Additional Information About Arts Participation

A Decade of Arts Engagement: Detailed Findings from the Survey of Public Participation in the Arts, 2002-2012

Released in tandem with Arts Data Profile #4, the NEA’s A Decade of Arts Engagement provides a comprehensive trend analysis of U.S. adults’ arts participation between 2002 and 2012. Topics cover the major “modes” of arts participation: arts attendance; literary reading; arts creation and performance; electronic consumption via electronic media; and arts education. The study also analyzes rates for specific art forms within those modes, and examines U.S. regional differences in participation habits.

Arts Data Profile #5, States of Engagement: Arts Participation by U.S. Geography

ADP #5 features state and metropolitan-area analyses of the NEA’s 2012 Survey of Public Participation in the Arts. For the 11 metropolitan areas covered by the SPPA, this ADP reports the percentage of adults attending a detailed list of performing arts events, including jazz concerts, musical plays, and ballet performances. ADP #5 also features metro-level tables showing attendance at visual arts events, as well as literary-reading rates, for the 11 metro areas covered.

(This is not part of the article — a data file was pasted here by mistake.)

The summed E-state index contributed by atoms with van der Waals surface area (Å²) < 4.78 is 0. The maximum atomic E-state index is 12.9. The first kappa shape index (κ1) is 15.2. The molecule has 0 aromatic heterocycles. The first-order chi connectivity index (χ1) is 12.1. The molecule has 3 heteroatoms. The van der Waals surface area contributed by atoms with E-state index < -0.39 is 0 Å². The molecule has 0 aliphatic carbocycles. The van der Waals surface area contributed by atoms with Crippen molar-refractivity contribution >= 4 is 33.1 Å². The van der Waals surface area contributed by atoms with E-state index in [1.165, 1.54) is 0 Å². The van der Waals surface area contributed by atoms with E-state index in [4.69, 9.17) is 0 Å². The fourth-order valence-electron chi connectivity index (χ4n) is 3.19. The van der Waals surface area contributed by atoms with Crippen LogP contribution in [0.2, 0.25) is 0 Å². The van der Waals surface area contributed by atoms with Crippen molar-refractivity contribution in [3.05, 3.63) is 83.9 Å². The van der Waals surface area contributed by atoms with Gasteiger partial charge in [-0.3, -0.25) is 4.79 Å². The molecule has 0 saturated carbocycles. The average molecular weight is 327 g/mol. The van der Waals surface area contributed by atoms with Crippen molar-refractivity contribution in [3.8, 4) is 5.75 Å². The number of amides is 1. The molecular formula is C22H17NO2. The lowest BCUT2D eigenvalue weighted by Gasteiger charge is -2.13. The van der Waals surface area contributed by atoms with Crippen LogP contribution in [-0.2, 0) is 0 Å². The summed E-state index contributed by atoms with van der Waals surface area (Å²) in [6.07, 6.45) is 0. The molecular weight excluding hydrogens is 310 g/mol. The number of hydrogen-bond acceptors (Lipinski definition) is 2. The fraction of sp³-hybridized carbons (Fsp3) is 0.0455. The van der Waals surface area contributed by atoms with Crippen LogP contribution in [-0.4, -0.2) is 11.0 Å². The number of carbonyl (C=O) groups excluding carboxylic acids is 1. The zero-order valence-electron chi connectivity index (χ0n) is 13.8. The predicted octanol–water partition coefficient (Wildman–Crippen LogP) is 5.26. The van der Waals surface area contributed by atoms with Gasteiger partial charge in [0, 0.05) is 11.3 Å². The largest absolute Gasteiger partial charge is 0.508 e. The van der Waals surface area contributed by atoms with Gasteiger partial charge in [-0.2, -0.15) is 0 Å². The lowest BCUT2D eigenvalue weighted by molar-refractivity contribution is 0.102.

Age and Arts Participation: A Case Against Demographic Destiny

Authored by Mark J. Stern (University of Pennsylvania) for the National Endowment for the Arts, this report uses data from the 2008 Survey of Public Participation in the Arts, as well as earlier waves of the survey, to investigate the roles that age and generational cohorts play in arts participation. Among Stern’s key findings is that once other factors are controlled for, particularly educational attainment, the relationship between arts participation and age or generation is weak.

Stern’s report introduces the “index of representativeness,” which is used in briefs #4 and #5 of this ADP [hyperlink].

Educational Attainment for Workers 25 Years and Older by Detailed Occupation

Produced by the U.S. Bureau of Labor Statistics, this table reports educational attainment for U.S. workers in 820 occupations. Although the estimates are based on the Census Bureau’s American Community Survey (ACS), the occupations reported in this BLS table are more detailed than are available in public ACS data files and tables.

In 2012-2013, for example, 30.8 percent of music directors and composers held bachelor’s degrees as their highest level of education. Among all U.S. workers, the share holding bachelor’s degrees was 22.1 percent. (Public ACS data on occupations combine estimates for music directors and composer with estimates for musicians and singers.)

Neither Class nor Status: Arts Participation and the Social Strata

In this paper, Oxford sociologist Aaron Reeves uses the U.K.’s “Taking Part” survey to investigate the relationship between social strata and arts participation. Reeves concludes that arts participation is not primarily explained through social class but rather through education.